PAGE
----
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A theorist, organist, and conductor, Jeff Ostrowski holds his B.M. in Music Theory from the University of Kansas (2004), and did graduate work in Musicology. He serves as choirmaster for the new FSSP parish in Los Angeles, where he resides with his wife and children.
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“I still haven’t made up my mind whether I shall publish it all. Some people are so humorless, so uncharitable, and so absurdly wrong-headed, that one would probably do far better to relax and enjoy life than worry oneself to death trying to instruct or entertain a public which will only despise one’s efforts, or at least feel no gratitude for them. Most readers know nothing about canon law. Many regard it with contempt and find everything heavy going that isn’t completely lowbrow. Some are so grimly serious that they disapprove of all humor. Others come to different conclusions every time they stand up or sit down. They seize upon your publications, as a wrestler seizes upon his opponent’s hair, and use them to drag you down, while they themselves remain quite invulnerable, because their barren pates are completely bald, so there’s nothing for you to get hold of.”
— St. Thomas More to Peter Gilles, 1516

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Is the Kyrie part of the Penitential Rite?
published 24 February 2014 by Jeff Ostrowski

777 Deacon ANY PRIESTS BELIEVE the Kyrie Eleison (“Lord, have mercy”) to be part of the Penitential Rite, but that’s incorrect.  The only time the Kyrie is part of the Penitential Rite is when the priest chooses Option C 1 — the one that begins:

“You were sent to heal the contrite of heart: Lord, have mercy … etc.”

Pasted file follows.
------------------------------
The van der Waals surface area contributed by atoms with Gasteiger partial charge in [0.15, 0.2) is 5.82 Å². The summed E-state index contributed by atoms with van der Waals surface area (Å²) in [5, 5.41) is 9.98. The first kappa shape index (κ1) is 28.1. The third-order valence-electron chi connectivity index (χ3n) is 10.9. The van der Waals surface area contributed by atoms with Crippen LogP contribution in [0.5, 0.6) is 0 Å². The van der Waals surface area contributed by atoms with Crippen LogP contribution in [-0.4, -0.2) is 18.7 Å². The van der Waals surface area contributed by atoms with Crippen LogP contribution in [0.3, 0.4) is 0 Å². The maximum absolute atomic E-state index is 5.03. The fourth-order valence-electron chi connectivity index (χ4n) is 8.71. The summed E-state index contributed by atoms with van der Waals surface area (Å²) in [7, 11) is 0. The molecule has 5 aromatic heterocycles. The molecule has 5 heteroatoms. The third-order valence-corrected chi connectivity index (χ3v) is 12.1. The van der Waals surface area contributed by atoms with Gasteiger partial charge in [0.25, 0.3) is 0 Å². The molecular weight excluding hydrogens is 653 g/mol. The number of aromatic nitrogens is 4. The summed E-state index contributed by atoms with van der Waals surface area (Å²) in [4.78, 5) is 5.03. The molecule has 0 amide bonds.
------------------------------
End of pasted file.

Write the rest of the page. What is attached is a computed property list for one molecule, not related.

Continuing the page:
The first proof is GIRM #46. Notice how the Kyrie is distinguished from the Penitential Act:

The rites that precede the Liturgy of the Word, namely, the Entrance, the Greeting, the Penitential Act, the Kyrie, the Gloria in excelsis (Glory to God in the highest) and Collect, have the character of a beginning, an introduction, and a preparation.

The second proof is GIRM #52. Obviously something that comes after the Penitential Rite is not part of that Rite:

After the Penitential Act, the Kyrie, eleison (Lord, have mercy), is always begun, unless it has already been part of the Penitential Act.

The third proof is the Ceremonial of Bishops #255, which says on Ash Wednesday:

The introductory rites of the Mass and, as circumstances suggest, also the Kyrie are omitted, and the bishop immediately says the opening prayer.

The fourth proof is GIRM #125. The Kyrie is once again distinguished from the Penitential Act:

The Penitential Act follows. After this, the Kyrie is sung or said, in accordance with the rubrics (cf. no. 52).

The fifth proof is the Roman Missal, Third Edition, which says for Ash Wednesday (Stational) and Palm Sunday:

Omitting the Introductory Rites and, if appropriate, the Kyrie, he says the Collect of the Mass, and then continues the Mass in the usual way.

WHY, THEN, is the Kyrie so often wrongly omitted? Especially at Weddings (Nuptial Mass) the Kyrie is wrongly omitted. I don’t know the answer, but my guess is that most priests believe the Kyrie is part of the Penitential Act.


See also Andrew’s treatment.

UPDATE :

More opinions on this matter are given by the Bishop’s Committee on the Liturgy.



NOTES FROM THIS ARTICLE:

1   If “Option B” is used, the Kyrie is still said, even though Option B begins with Miserére nostri, Dómine (“Have mercy on us, O Lord”).